3. Beat the eggs lightly and add to the creamed mixture a little at a time, adding a spoonful of the flour if necessary to prevent curdling.
  4. Slowly incorporate the flour and ground nuts, then the milk, then the apricots and mulberries.
  5. Scrape the mixture into the cake tin.  I added a few extra mulberries on the top  – this was decoration enough on the finished cake.
  6. Bake for an hour and ten minutes.  Test with a skewer.
  7. Leave to cool, then turn out onto a plate.  Eat.

    Someone’s been eating my mulberry cake ….

And that’s my offering for this week’s WordPress photo challenge: satisfaction

 

 

This is not just any mug …..

Mug.

‘Caffeine Queen’

My favourite cup.

Memories in a drink.

Twenty years.  Cracked, broken, enduring.

Ellie gave me this mug – oh – more than twenty years ago.  Straight away, it appealed to me, though it’s not an item of any refinement.  It’s not fine china. It’s not hand made, nor hand painted. Nevertheless, this piece of unremarkable pottery soon became not just another mug, but my Caffeine Queen.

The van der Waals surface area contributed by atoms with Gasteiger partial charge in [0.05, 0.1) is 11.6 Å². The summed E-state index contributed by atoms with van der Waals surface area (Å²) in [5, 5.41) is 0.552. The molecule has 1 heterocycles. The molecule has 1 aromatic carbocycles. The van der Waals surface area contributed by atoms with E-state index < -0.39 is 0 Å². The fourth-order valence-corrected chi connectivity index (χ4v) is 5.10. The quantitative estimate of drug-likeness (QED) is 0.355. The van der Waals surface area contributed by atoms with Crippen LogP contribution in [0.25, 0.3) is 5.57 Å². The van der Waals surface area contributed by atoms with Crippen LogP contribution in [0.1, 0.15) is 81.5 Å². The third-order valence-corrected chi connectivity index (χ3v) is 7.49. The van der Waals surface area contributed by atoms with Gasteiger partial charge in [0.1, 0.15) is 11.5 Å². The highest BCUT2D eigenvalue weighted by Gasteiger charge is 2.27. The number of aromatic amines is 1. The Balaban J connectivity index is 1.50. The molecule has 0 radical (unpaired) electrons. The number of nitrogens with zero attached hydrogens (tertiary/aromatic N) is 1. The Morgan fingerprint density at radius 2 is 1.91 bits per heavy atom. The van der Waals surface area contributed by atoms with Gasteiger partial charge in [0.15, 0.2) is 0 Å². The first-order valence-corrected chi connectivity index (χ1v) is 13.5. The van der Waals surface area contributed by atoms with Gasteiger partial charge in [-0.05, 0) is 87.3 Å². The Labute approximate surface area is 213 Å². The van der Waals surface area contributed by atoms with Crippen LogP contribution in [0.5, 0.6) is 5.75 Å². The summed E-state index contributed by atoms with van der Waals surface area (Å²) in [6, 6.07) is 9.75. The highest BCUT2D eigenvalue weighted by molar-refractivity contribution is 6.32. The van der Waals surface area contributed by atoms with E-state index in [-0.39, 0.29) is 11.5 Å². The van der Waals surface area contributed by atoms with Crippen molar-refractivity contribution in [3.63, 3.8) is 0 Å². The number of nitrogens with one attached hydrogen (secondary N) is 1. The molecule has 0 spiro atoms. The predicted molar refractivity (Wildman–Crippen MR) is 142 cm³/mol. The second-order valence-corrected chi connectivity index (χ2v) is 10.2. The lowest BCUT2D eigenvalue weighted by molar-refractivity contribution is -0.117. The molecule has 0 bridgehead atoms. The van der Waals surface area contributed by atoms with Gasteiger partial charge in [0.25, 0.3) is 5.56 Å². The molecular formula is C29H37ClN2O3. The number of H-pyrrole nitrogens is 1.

I’m a caffeine queen too.  Make me begin the day without a strong shot of coffee inside me and I’ll be simultaneously cranky and listless for hours on end. Caffeine Queen and I are united daily at the breakfast table.

She lived with us in Leeds.  She travelled with us when we moved to Harrogate.  Then she went to France, and returned to England when we too came back.

Overnight visitors didn’t realise that she was mine, and mine alone.  If they chose to drink from her when helping themselves to coffee, or even worse, tea, I’d sulk and fume in silence.  Silent, because even I knew I was being ridiculous and unreasonable.

Today though, at breakfast time, I noticed something.  A long black crack running straight down Caffeine Queen’s head.

I’ve drunk from her for the very last time.   If I fill her with hot coffee she may shatter and break beyond repair. If I’m careful, she may see out her days – and mine – in a new role as my favourite pencil pot.

The Queen is dead.  Long live the Queen.